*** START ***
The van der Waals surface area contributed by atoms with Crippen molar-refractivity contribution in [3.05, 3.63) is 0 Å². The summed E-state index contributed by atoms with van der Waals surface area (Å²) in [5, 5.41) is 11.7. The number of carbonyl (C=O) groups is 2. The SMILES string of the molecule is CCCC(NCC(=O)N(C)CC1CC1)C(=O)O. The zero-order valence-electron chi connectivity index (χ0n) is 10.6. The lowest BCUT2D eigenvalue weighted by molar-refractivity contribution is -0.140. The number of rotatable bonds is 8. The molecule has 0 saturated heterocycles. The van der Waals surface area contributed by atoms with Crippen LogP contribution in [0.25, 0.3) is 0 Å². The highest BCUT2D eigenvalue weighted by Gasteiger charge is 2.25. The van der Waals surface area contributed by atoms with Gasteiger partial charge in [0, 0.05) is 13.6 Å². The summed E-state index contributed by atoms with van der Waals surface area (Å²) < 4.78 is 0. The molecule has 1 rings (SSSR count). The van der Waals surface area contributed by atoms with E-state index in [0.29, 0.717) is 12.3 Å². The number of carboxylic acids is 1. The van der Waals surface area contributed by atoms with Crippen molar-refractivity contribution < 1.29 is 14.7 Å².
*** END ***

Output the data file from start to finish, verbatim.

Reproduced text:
The van der Waals surface area contributed by atoms with Crippen molar-refractivity contribution in [3.05, 3.63) is 0 Å². The summed E-state index contributed by atoms with van der Waals surface area (Å²) in [5, 5.41) is 11.7. The number of carbonyl (C=O) groups is 2. The SMILES string of the molecule is CCCC(NCC(=O)N(C)CC1CC1)C(=O)O. The zero-order valence-electron chi connectivity index (χ0n) is 10.6. The lowest BCUT2D eigenvalue weighted by molar-refractivity contribution is -0.140. The number of rotatable bonds is 8. The molecule has 0 saturated heterocycles. The van der Waals surface area contributed by atoms with Crippen LogP contribution in [0.25, 0.3) is 0 Å². The highest BCUT2D eigenvalue weighted by Gasteiger charge is 2.25. The van der Waals surface area contributed by atoms with Gasteiger partial charge in [0, 0.05) is 13.6 Å². The summed E-state index contributed by atoms with van der Waals surface area (Å²) < 4.78 is 0. The molecule has 1 rings (SSSR count). The van der Waals surface area contributed by atoms with E-state index in [0.29, 0.717) is 12.3 Å². The number of carboxylic acids is 1. The van der Waals surface area contributed by atoms with Crippen molar-refractivity contribution < 1.29 is 14.7 Å².